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Biochemistry Research International
Volume 2012 (2012), Article ID 518437, 9 pages
http://dx.doi.org/10.1155/2012/518437
Research Article

Regulator of G-Protein Signaling 5 Reduces HeyA8 Ovarian Cancer Cell Proliferation and Extends Survival in a Murine Tumor Model

1Department of Pharmaceutical and Biomedical Sciences, College of Pharmacy, Pharmacy South Building, The University of Georgia, Athens, GA 30602, USA
2The University of Georgia Medical Partnership, 279 Williams Street, Athens, GA 30602, USA

Received 6 April 2012; Accepted 19 April 2012

Academic Editor: Rolf J. Craven

Copyright © 2012 Molly K. Altman et al. This is an open access article distributed under the Creative Commons Attribution License, which permits unrestricted use, distribution, and reproduction in any medium, provided the original work is properly cited.

Abstract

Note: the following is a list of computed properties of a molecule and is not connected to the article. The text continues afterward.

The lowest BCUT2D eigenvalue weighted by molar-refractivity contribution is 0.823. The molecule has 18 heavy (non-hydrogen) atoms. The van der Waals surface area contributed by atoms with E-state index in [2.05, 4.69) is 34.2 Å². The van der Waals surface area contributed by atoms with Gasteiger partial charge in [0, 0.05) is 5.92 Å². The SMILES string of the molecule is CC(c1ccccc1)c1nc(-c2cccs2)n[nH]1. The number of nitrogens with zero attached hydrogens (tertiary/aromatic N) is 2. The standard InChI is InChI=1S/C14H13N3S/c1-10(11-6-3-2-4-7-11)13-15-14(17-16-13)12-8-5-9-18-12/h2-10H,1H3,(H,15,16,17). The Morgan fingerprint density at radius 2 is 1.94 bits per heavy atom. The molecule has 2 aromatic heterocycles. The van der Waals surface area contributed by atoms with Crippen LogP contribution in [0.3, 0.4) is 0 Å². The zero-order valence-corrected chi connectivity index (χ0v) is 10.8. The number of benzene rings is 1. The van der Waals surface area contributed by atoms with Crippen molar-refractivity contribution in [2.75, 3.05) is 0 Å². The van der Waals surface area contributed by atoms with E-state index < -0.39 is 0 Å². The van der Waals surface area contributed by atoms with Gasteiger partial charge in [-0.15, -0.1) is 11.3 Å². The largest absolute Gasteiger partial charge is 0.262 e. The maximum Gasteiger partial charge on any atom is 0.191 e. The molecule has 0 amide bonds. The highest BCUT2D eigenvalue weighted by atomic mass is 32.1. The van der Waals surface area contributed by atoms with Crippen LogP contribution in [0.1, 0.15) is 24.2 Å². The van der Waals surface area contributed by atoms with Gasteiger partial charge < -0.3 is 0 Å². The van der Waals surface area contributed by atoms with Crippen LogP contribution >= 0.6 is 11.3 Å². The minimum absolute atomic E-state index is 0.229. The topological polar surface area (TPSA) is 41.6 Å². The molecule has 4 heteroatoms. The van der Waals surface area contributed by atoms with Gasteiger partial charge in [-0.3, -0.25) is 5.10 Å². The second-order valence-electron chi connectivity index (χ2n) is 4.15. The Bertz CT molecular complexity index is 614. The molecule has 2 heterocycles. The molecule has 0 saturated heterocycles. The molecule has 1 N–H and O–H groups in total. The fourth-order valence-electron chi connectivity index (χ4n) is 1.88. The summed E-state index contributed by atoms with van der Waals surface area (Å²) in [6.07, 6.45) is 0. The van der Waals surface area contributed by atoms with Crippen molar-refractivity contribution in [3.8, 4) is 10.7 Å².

The regulator of G-protein signaling 5 (RGS5) belongs to a family of GTPase activators that terminate signaling cascades initiated by extracellular mediators and G-protein-coupled receptors. RGS5 has an interesting dual biological role. One functional RGS5 role is as a pericyte biomarker influencing the switch to angiogenesis during malignant progression. Its other functional role is to promote apoptosis in hypoxic environments. We set out to clarify the extent to which RGS5 expression regulates tumor progression—whether it plays a pathogenic or protective role in ovarian tumor biology. We thus constructed an inducible gene expression system to achieve RGS5 expression in HeyA8-MDR ovarian cancer cells. Through this we observed that inducible RGS5 expression significantly reduces in vitro BrdU-positive HeyA8-MDR cells, although this did not correlate with a reduction in tumor volume observed using an in vivo mouse model of ovarian cancer. Interestingly, mice bearing RGS5-expressing tumors demonstrated an increase in survival compared with controls, which might be attributed to the vast regions of necrosis observed by pathological examination. Additionally, mice bearing RGS5-expressing tumors were less likely to have ulcerated tumors. Taken together, this data supports the idea that temporal expression and stabilization of RGS5 could be a valuable tactic within the context of a multicomponent approach for modulating tumor progression.